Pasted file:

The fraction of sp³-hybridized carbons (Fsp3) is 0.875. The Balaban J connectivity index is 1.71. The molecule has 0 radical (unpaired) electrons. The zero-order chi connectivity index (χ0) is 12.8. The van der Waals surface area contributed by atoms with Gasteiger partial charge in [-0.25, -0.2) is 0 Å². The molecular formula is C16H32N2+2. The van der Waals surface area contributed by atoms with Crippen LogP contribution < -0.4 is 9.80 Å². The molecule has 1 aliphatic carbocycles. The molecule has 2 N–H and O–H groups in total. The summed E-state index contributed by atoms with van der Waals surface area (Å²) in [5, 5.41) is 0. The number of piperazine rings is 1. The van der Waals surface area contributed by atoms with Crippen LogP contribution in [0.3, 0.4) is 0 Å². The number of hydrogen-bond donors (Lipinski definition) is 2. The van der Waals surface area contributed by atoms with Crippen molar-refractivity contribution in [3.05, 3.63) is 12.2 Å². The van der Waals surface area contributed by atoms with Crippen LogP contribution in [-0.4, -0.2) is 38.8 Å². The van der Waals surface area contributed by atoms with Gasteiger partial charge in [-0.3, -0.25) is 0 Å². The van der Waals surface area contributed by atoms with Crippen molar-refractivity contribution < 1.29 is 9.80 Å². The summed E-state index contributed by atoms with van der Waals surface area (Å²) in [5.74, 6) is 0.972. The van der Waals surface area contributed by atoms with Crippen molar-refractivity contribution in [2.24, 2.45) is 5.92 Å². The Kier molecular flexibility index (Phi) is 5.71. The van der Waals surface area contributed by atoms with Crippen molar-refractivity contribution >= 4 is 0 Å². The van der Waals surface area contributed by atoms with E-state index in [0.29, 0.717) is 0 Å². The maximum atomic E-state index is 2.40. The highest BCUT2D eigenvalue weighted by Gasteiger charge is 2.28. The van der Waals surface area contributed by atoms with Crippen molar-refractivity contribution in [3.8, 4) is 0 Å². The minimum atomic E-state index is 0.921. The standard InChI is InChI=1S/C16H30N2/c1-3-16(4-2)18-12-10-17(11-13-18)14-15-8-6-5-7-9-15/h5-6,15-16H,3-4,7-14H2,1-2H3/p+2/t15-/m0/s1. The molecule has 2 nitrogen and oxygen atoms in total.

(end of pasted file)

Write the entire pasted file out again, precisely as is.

The fraction of sp³-hybridized carbons (Fsp3) is 0.875. The Balaban J connectivity index is 1.71. The molecule has 0 radical (unpaired) electrons. The zero-order chi connectivity index (χ0) is 12.8. The van der Waals surface area contributed by atoms with Gasteiger partial charge in [-0.25, -0.2) is 0 Å². The molecular formula is C16H32N2+2. The van der Waals surface area contributed by atoms with Crippen LogP contribution < -0.4 is 9.80 Å². The molecule has 1 aliphatic carbocycles. The molecule has 2 N–H and O–H groups in total. The summed E-state index contributed by atoms with van der Waals surface area (Å²) in [5, 5.41) is 0. The number of piperazine rings is 1. The van der Waals surface area contributed by atoms with Crippen LogP contribution in [0.3, 0.4) is 0 Å². The number of hydrogen-bond donors (Lipinski definition) is 2. The van der Waals surface area contributed by atoms with Crippen molar-refractivity contribution in [3.05, 3.63) is 12.2 Å². The van der Waals surface area contributed by atoms with Crippen LogP contribution in [-0.4, -0.2) is 38.8 Å². The van der Waals surface area contributed by atoms with Gasteiger partial charge in [-0.3, -0.25) is 0 Å². The van der Waals surface area contributed by atoms with Crippen molar-refractivity contribution < 1.29 is 9.80 Å². The summed E-state index contributed by atoms with van der Waals surface area (Å²) in [5.74, 6) is 0.972. The van der Waals surface area contributed by atoms with Crippen molar-refractivity contribution in [2.24, 2.45) is 5.92 Å². The Kier molecular flexibility index (Phi) is 5.71. The van der Waals surface area contributed by atoms with Crippen molar-refractivity contribution >= 4 is 0 Å². The van der Waals surface area contributed by atoms with E-state index in [0.29, 0.717) is 0 Å². The maximum atomic E-state index is 2.40. The highest BCUT2D eigenvalue weighted by Gasteiger charge is 2.28. The van der Waals surface area contributed by atoms with Crippen molar-refractivity contribution in [3.8, 4) is 0 Å². The minimum atomic E-state index is 0.921. The standard InChI is InChI=1S/C16H30N2/c1-3-16(4-2)18-12-10-17(11-13-18)14-15-8-6-5-7-9-15/h5-6,15-16H,3-4,7-14H2,1-2H3/p+2/t15-/m0/s1. The molecule has 2 nitrogen and oxygen atoms in total.